More than four years and one pandemic after its first appearance, a tower project set to become one of downtown Austin’s most prominent additions to the skyline is finally moving forward. Today, national developers Lincoln Property Company and the Dallas-based Phoenix Property Company announced a partnership with California investment firm DivcoWest to develop The Republic, a 48-floor, 833,000-square-foot office tower bound for a full block at 401 West Fourth Street, located directly south of the signature downtown park at Republic Square providing the building’s namesake.
The partners also announced the tower has secured its first major tenant, though the company in question remains undisclosed — and that the project is set to break ground later this quarter, possibly as early as the next few weeks, with all permits now approved. Early site prep is already visibly underway at the former parking lot, with the current target for the building’s completion around the end of Q4 2024 or Q1 2025. “We’re clearly betting big on Austin office space,” says Seth Johnston, a senior vice president at Lincoln Property Company. “DivcoWest also partnered with us on the Sixth & Guadalupe project during summer 2020, and for them to enter the venture right in the thick of the pandemic speaks to our mutual commitment.”
The Republic’s iconic design has already garnered considerable attention over the last few years considering it hasn’t yet turned a single shovel of dirt — and don’t let the fact escape you that its architects at national studio Duda Paine previously designed the Frost Bank Tower more than 20 years ago, a building now considered a high water mark for aesthetics on the long timeline of Austin’s downtown boom. “The Frost Tower is the crown jewel of downtown Austin, and the goal for the Republic was creating a building that would be spoken about in the same breath,” says Johnston. “Duda Paine has come up with something exceptional, and we consider it a legacy project.”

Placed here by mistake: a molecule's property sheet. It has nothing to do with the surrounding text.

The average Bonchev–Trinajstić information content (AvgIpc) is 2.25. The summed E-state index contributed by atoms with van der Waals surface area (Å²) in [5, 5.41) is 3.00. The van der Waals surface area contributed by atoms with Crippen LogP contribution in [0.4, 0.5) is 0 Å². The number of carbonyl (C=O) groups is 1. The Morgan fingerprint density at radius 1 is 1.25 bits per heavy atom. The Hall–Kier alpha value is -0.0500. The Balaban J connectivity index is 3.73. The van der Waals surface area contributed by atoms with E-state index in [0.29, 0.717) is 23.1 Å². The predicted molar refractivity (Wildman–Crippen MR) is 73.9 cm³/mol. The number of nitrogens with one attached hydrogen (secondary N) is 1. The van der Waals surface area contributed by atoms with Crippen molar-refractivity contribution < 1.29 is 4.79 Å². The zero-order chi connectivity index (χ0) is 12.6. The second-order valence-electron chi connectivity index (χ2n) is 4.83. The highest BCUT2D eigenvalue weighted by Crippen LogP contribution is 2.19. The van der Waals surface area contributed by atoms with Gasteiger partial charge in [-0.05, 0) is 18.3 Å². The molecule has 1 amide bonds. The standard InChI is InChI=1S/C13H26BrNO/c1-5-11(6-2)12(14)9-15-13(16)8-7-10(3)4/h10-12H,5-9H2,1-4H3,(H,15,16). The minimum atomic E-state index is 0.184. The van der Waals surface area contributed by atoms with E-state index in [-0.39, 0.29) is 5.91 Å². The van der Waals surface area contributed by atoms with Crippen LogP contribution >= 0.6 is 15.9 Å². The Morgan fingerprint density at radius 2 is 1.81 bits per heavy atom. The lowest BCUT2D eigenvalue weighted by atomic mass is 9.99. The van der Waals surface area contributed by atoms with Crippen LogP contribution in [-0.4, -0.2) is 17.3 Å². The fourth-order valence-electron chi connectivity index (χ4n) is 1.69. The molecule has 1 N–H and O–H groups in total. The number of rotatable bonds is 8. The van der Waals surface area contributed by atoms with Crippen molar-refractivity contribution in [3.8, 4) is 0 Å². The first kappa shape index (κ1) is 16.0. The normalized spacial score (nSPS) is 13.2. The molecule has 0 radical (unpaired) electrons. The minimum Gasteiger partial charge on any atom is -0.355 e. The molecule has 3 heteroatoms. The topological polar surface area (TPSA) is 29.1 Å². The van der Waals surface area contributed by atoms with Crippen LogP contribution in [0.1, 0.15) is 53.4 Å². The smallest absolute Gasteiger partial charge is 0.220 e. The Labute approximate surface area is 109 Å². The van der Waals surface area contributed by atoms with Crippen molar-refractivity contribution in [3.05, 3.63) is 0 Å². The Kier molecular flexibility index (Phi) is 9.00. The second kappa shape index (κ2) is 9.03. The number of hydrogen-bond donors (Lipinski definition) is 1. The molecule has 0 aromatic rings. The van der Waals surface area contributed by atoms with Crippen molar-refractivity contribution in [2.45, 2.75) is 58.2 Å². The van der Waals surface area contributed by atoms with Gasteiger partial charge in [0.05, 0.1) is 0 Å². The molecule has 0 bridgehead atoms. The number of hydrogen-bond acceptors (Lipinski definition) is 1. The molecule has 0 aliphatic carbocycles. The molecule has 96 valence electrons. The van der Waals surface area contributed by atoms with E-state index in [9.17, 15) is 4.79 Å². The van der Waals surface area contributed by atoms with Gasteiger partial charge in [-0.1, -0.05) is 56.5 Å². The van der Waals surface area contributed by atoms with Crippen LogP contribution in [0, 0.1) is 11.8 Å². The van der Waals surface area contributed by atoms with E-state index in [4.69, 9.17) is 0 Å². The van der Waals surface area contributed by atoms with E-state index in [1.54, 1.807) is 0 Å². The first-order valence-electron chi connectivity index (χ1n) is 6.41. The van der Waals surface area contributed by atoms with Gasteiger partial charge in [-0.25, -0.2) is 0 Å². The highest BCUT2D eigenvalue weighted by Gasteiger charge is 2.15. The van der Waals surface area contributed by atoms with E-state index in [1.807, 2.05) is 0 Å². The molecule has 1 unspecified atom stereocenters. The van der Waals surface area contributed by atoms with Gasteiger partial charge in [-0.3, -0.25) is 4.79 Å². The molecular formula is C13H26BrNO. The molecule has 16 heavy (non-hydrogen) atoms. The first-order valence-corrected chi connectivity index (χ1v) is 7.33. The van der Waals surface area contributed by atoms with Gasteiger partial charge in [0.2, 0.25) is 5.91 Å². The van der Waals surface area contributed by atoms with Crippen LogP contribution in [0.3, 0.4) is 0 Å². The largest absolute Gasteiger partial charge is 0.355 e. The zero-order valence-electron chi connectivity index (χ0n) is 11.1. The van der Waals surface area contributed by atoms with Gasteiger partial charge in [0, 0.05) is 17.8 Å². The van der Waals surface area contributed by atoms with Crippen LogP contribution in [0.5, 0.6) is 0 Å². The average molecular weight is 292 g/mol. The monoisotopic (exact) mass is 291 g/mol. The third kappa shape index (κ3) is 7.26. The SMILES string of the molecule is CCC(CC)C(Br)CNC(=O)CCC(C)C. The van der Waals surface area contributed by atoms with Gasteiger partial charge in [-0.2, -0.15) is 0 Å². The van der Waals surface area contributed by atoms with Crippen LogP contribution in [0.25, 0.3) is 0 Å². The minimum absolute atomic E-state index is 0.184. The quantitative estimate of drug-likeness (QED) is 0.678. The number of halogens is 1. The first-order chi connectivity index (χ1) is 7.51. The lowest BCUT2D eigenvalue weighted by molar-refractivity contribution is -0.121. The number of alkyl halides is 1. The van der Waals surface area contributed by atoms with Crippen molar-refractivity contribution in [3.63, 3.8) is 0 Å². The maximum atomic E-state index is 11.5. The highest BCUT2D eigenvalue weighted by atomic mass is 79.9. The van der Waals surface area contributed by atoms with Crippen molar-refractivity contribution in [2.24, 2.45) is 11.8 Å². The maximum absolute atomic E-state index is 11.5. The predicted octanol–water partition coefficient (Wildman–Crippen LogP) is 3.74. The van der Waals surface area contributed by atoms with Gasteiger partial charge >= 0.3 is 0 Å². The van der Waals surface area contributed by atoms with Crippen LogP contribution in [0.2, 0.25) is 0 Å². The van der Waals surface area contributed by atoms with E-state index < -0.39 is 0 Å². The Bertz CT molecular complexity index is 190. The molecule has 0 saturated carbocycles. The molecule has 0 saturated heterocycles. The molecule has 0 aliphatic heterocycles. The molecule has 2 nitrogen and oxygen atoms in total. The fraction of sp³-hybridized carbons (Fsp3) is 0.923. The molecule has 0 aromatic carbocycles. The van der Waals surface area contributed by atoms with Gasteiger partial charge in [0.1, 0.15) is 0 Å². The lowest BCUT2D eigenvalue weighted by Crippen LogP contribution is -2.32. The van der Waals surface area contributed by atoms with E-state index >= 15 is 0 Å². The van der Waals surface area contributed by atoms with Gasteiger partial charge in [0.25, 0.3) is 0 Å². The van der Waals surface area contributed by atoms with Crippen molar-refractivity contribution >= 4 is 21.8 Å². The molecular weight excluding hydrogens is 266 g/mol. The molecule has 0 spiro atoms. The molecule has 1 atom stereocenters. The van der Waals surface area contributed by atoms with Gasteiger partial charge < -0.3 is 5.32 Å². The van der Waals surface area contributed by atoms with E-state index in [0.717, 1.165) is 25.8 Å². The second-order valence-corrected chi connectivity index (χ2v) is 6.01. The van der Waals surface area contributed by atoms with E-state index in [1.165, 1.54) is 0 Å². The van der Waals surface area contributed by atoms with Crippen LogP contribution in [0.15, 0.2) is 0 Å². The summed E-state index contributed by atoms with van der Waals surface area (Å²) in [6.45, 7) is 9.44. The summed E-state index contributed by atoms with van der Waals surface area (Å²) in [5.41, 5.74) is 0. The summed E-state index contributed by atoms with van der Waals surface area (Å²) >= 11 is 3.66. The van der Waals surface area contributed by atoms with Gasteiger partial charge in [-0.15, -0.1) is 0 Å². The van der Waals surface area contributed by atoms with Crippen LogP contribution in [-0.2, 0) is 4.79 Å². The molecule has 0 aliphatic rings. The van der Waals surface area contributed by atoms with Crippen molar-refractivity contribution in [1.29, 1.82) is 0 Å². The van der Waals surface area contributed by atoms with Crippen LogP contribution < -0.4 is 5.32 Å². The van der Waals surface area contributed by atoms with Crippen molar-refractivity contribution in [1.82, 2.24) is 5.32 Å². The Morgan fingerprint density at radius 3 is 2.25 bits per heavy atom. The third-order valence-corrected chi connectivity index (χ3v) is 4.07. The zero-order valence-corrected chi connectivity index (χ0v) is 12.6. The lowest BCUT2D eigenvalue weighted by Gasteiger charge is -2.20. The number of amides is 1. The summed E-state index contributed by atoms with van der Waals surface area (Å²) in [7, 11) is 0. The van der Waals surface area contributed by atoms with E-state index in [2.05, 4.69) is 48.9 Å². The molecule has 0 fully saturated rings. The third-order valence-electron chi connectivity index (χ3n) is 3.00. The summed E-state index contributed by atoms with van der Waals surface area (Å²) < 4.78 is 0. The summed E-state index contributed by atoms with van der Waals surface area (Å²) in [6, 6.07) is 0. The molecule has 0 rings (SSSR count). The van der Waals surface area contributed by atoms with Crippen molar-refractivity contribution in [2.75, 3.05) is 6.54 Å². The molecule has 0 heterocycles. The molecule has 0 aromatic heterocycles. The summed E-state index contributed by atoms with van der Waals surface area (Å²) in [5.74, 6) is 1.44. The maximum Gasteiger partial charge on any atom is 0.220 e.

Dallas-based firm HKS serves as the project’s architect of record, with landscape architecture design from local firm TBG Partners. The development team also includes engineering firms WGI, BDD, and Blum Engineering.
The building’s location, overlooking downtown’s most notable public square to the north and with a southern view of Lady Bird Lake, provides a striking backdrop for its tenants with numerous outdoor spaces — every office level of the tower between floors 20 and 47 features its own shaded private balcony. A 25,000-square-foot outdoor deck is located on a tenant amenity level set atop the building’s parking podium at the 19th floor, along with a second rooftop terrace near the tower’s crown.
Rather than maximizing the structure’s square footage by building out to its full allowed frontage on East Fourth Street, the Republic’s northern face features a larger setback than necessary, creating a 20,000-square-foot outdoor plaza complimenting the greenspace and historic oaks of Republic Square across the street — which should prove useful for placemaking, event programming, and the ground-floor food and beverage tenants, which are still undisclosed for now. The Lance Armstrong Bikeway along Third Street directly to the south of the building prompted the developers to include a dedicated bike entrance on San Antonio Street, with a private elevator rising one level to a shower and locker facility with secure storage for 358 bikes.
As part of its goal to create a new downtown landmark, the development team plans to include prominent lighting on the exterior of the building, including an illumination of the crown and a light channel running vertically down the tower’s facade providing opportunities for various colors and programming. Johnston also says the property’s past, once considered as the future home of the Austin Museum of Art in an unbuilt project by famed architecture duo Robert Venturi and Denise Scott Brown, has encouraged the developers to pay homage to this history through some form of public art component, although the details aren’t clear at the moment. “It took us five years to get here,” he says. “We’re putting a ton of thought into this.”